Qauqaua is a unique book, published by The Artists' Press and The Kuru Art Project. Lying on a pan of fragmented rock, close to the Botswana border in Namibia, is a small boulder, which looks so different from the surrounding jagged landscape that it appears as if it must have somehow been placed there. The Bushmen or San living in the nearby village of D'kar talk of this rock as being the body of Qauqaua, a folk heroine.
The artists of the Kuru Art Project have grown up with the Qauqaua folktale, which has been told by parents and grandparents. With their traditional way of life changing so rapidly around them, they have decided to preserve this story in book form.
THE ARTISTS: Thamae Setshogo, Coex'ae Qgam, Qwaa Mangana, Cgose Ncoxo, Sobe Sobe, Nxabe Eland, Coex'ae Bob, Qhaeqhao Moses and Thama Kase work primarily with oil on canvas but have also worked with various printing techniques. They have held many successful exhibitions around the world and their work can be found in numerous private and public collections. Each original print in the book is signed by the artist.
LANGUAGES: The book is printed in English and in Naro (the predominant San language of the Ghanzi district). Until recently Naro was a spoken language only. Linguists Cobi and Hessel Visser from the Netherlands have been transcribing the language. They have published an English/Naro dictionary and are running literacy classes in the village. The orthography that they have developed is understood by the San in D'kar, as well as by Setswana speaking people in Botswana. The folktale was written down in Naro by Hessel and Cobi and translated into English by the staff of the Kuru Cultural Centre.
PRINTING: The images were drawn directly onto the lithographic printing plates by the artists during a collaborative workshop in 1994. Mark Attwood worked with the artists at their studio in D'Kar, proofing the litho plates on an etching press. The drawn plates were taken to Johannesburg where the edition was printed. Each impression was hand inked and printed on a hand-crank litho press. A total of 61 plates were used to complete 11 prints. The text for the book was set in Palatino Roman at The Artists' Press. The linocuts were scanned and combined with the text before being printed on a Vandercook letterpress proof press, to achieve the slightly embossed, tactile quality that distinguishes letterpress printing. One page has been blind embossed.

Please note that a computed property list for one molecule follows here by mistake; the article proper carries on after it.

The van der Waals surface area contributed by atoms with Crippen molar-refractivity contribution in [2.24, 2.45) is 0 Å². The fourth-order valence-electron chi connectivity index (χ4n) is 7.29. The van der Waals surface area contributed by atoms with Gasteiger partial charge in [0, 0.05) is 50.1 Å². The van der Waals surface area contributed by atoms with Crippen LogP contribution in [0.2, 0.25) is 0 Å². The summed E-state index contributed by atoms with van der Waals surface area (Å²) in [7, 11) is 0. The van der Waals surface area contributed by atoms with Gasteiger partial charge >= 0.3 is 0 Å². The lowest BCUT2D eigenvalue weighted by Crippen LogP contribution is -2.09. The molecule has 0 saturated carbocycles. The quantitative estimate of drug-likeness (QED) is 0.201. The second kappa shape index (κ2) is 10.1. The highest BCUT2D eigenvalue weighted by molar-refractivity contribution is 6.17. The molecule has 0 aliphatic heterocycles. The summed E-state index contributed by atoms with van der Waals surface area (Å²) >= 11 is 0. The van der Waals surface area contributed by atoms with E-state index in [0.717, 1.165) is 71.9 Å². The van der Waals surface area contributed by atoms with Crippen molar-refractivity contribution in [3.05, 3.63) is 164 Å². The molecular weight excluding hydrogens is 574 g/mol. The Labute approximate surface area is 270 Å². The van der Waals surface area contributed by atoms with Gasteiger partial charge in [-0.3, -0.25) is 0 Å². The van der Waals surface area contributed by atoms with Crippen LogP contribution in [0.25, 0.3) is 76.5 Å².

BINDING: The books have been bound in full leather, using goatskins from the Kalahari. These skins have been vegetable tanned in D'Kar, using the Elandsboontjie root. Peter Carstens in Johannesburg did the binding.
PAPER: Printed on 250 gsm Velin Arches white made by the Arjomari mill in France. It is 100% cotton and alkaline buffered to be archival. The natural deckle on the edge of the paper has been kept, with the other two edges being torn, not cut. The paper is watermarked and has a slightly rough texture.
INTEGRITY: The best possible materials have been used at every stage of production. The paper is acid-free and the inks lightfast. The edition is limited to 100 books plus 20 Artist's Proofs. On completion of the edition, the plates were destroyed and no further prints will be made. The lithographs are signed by the artists.
FURTHER INFORMATION: If you would like to know more about the book, please contact us.
ISBN 0 620 20194 0
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Traditionally tanned goat skin was used to bind the book.
Qwaa Mangana's therianthrope on the right, the ostrich woman.
The handprinted lithographs in the book are individually signed by the artist who made the image. This is Thamae Setshogo's image of Duu playing the mouth violin.
Qwaa Mangana's print depicting the death of Duu.
The text in the book is beautifully laid out, and here include letterpress images of a traditional sewing needle.
Coex'ae Qgam's print of Qauqaua and her daughter in a field of flowers that hide thorns.
Coex'ae Bob's print of Qauqaua, her family and the guineafowls that they became.
The final lines of the story.
Coex'ae Qgam told Tamar Mason that as she was illiterate words on a page looked like bird prints in the sand to her. This comment was kept in mind when designing the book.
Coex'am Qgam signing her prints (above)
Coex'am Bob (Ennie) working out colours for her print (below)
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please follow the links below, these books are not available from us.